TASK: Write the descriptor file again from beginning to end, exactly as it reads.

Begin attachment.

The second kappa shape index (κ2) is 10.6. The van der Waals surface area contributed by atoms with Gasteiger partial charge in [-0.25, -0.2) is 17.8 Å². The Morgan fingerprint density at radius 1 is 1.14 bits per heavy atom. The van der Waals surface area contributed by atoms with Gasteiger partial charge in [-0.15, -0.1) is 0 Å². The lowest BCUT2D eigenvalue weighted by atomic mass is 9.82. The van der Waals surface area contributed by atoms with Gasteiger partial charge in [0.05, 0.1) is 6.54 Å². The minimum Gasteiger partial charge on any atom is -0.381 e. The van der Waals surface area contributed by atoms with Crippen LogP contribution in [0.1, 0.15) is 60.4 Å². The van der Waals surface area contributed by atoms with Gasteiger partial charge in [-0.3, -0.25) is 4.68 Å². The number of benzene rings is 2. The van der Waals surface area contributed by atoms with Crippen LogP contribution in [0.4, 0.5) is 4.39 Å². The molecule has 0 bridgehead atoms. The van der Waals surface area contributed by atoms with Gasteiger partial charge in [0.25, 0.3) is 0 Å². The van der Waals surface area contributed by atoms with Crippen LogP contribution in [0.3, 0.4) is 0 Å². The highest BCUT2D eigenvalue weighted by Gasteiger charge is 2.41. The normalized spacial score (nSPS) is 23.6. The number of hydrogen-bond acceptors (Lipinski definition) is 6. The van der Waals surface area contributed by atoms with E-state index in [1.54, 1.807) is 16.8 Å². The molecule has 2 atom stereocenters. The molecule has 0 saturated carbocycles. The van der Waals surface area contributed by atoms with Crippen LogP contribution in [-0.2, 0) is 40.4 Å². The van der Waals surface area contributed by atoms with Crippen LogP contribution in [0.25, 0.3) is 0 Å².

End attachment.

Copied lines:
The second kappa shape index (κ2) is 10.6. The van der Waals surface area contributed by atoms with Gasteiger partial charge in [-0.25, -0.2) is 17.8 Å². The Morgan fingerprint density at radius 1 is 1.14 bits per heavy atom. The van der Waals surface area contributed by atoms with Gasteiger partial charge in [-0.15, -0.1) is 0 Å². The lowest BCUT2D eigenvalue weighted by atomic mass is 9.82. The van der Waals surface area contributed by atoms with Gasteiger partial charge in [0.05, 0.1) is 6.54 Å². The minimum Gasteiger partial charge on any atom is -0.381 e. The van der Waals surface area contributed by atoms with Crippen LogP contribution in [0.1, 0.15) is 60.4 Å². The van der Waals surface area contributed by atoms with Gasteiger partial charge in [-0.3, -0.25) is 4.68 Å². The number of benzene rings is 2. The van der Waals surface area contributed by atoms with Crippen LogP contribution in [0.4, 0.5) is 4.39 Å². The molecule has 0 bridgehead atoms. The van der Waals surface area contributed by atoms with Gasteiger partial charge in [0.25, 0.3) is 0 Å². The van der Waals surface area contributed by atoms with Crippen LogP contribution in [0.3, 0.4) is 0 Å². The highest BCUT2D eigenvalue weighted by Gasteiger charge is 2.41. The normalized spacial score (nSPS) is 23.6. The number of hydrogen-bond acceptors (Lipinski definition) is 6. The van der Waals surface area contributed by atoms with E-state index in [1.54, 1.807) is 16.8 Å². The molecule has 2 atom stereocenters. The molecule has 0 saturated carbocycles. The van der Waals surface area contributed by atoms with Crippen LogP contribution in [-0.2, 0) is 40.4 Å². The van der Waals surface area contributed by atoms with Crippen LogP contribution in [0.25, 0.3) is 0 Å².